Among other things, Tatchell said, Nigeria's proposed law "will outlaw membership of a gay group, attending a gay meeting or protest, advocating gay equality, donating money to a gay organization, hosting or visiting a gay website, the publication or possession of gay safer sex advice, renting or selling a property to a gay couple, expressions of same-sex love in letters or emails, attending a same-sex marriage or blessing ceremony, screening or watching a gay movie, taking or possessing photos of a gay couple, and publishing, selling or loaning a gay book or video."
Homosexuality is already illegal under Nigerian civil law, and carries the death penalty in the northern regions of the country that are governed by Muslim Sharia law.
August 30, 2006
Obama publicly takes HIV test to combat stigma in Kenya
This is one of a number of news entries on Senator Obamas website documenting his current travels in Africa.
August 26, 2006
KISUMU, Kenya (AP) - Sen. Barack Obama and his wife took HIV tests before a crowd of thousands Saturday at a clinic in Kenya in an effort to battle the fear and social stigmas that have slowed progress in fighting the spread of AIDS. Thousands of people gathered around the tiny mobile clinic in Kisumu, western Kenya, to see Barack and Michelle Obama tested for the virus that causes AIDS. "If you know your status, you can prevent illness," Obama, the only African-American in the Senate, told the crowd. "You can avoid passing it to your children and your wives."
August 18, 2006
Senator Obama's Africa Trip
Steven brought this piece to my attention. It’s from Senator Barack Obama’s eNewsletter and website. I have e-mailed the senator, thanking him for his work and telling him about MRI's initiatives in Zambia and Nigeria. (I’ll post any replies from Senator Obama or his office.)
Senator Barack Obama (D-IL) will begin his 17-day trip throughout Africa today, including stops in Kenya, South Africa, Congo, Djibouti and with refugees from the Darfur region of Sudan. The trip will spotlight important issues facing Africa, such as the spread of AIDS, genocide in Darfur, the prospects for parts of Africa becoming a haven for terrorists and what role America can play in the region.
Read more about the trip here:
For daily updates at BarackObama.com with news coverage, photos and audio reports from the Senator, visit:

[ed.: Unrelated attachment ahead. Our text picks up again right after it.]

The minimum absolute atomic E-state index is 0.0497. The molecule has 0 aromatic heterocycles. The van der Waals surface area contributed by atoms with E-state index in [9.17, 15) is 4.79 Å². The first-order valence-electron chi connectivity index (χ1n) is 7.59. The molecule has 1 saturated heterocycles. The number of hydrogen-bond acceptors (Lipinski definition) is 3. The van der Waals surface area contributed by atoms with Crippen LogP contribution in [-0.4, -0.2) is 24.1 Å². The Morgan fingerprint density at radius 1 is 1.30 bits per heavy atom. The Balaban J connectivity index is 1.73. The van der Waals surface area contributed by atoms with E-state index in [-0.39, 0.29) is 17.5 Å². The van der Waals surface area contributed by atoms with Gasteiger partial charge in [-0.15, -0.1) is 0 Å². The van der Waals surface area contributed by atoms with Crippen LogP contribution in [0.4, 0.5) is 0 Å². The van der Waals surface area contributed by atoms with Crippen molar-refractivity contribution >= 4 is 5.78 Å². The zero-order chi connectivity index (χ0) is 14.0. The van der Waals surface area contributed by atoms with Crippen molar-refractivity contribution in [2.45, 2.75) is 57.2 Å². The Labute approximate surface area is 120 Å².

One detail of his trip that I found particularly interesting:
Obama plans to visit a group of Kenyan women age 50 and older who have adopted children suffering from AIDS and are making a success of it with the help of a "microcredit" program supported by his personal funds from a children's book deal.
The program, with an initial $14,000 Obama investment, enables the women to obtain small loans so they can buy such items as sewing machines or bicycles or crops at market that might enable them to start small businesses.
If you’re interested in receiving updates directly from Barack Obama’s official website, click here.
January 23, 2006
Roe vs Wade - 33rd Anniversary
Yesterday was the 33rd anniversary of Roe vs. Wade. Below is a link to the Wikipedia entry, which gives a great overview and details about this important supreme court decision:
via Wikipedia - Roe vs Wade
October 06, 2005
VAWA Update...we have reauthorization...
Yesterday, the Senate passed the Violence Against Women Act by unanimous consent. Now, their are difference between the version from the Senate and the one from the House. These differences need to be worked out in conference. Programs that are funded this year will continue to be funded, but the resolution of the two versions in congress will affect the future focus on this very important act. For more details and future updates, check out the link below.
via - janedoe.org - VAWA Reauthorization
October 04, 2005
Yesterday, the Violence Against Women's Act expired. It had passed in the House of Representatives, but was held up in the Senate. There is still a chance that it will go through the Senate, but perhaps not without some changes to the House-approved version. I know of a lot of very important programs funded through this money. There are a lot of people - women, men and children - who are on the edges of their seats, and perhaps becoming fearful for their lives as we wait and see what happens.
Via Feminist.org - VAWA Expired Due To Lack of Senate Vote
September 23, 2005
The Impact of Abortion Restrictions
Many are concerned over the potential (an increasingly likely) confrimation of Judge Roberts to the Supreme Court - and the potential impact on abortion rights. But the article linked to below examines the impact of legislation that has already restricted abortions since Roe vs. Wade.
via Planned Parenthood - Impact of Abortion Restrictions
August 09, 2005
Women Senators Send Letter to Bush
In an effort to have women's voices be part of the "New" Iraq, at the time that its foundations are being built, there are more and more voices speaking up about women's voices being left out. Including our own limited number of female senators:
Article: via Feminist Daily News - Women Senators Call on Bush to Push for Women's Rights in Iraqi Constitution
July 28, 2005
Judge Roberts May Not Be The One to Worry About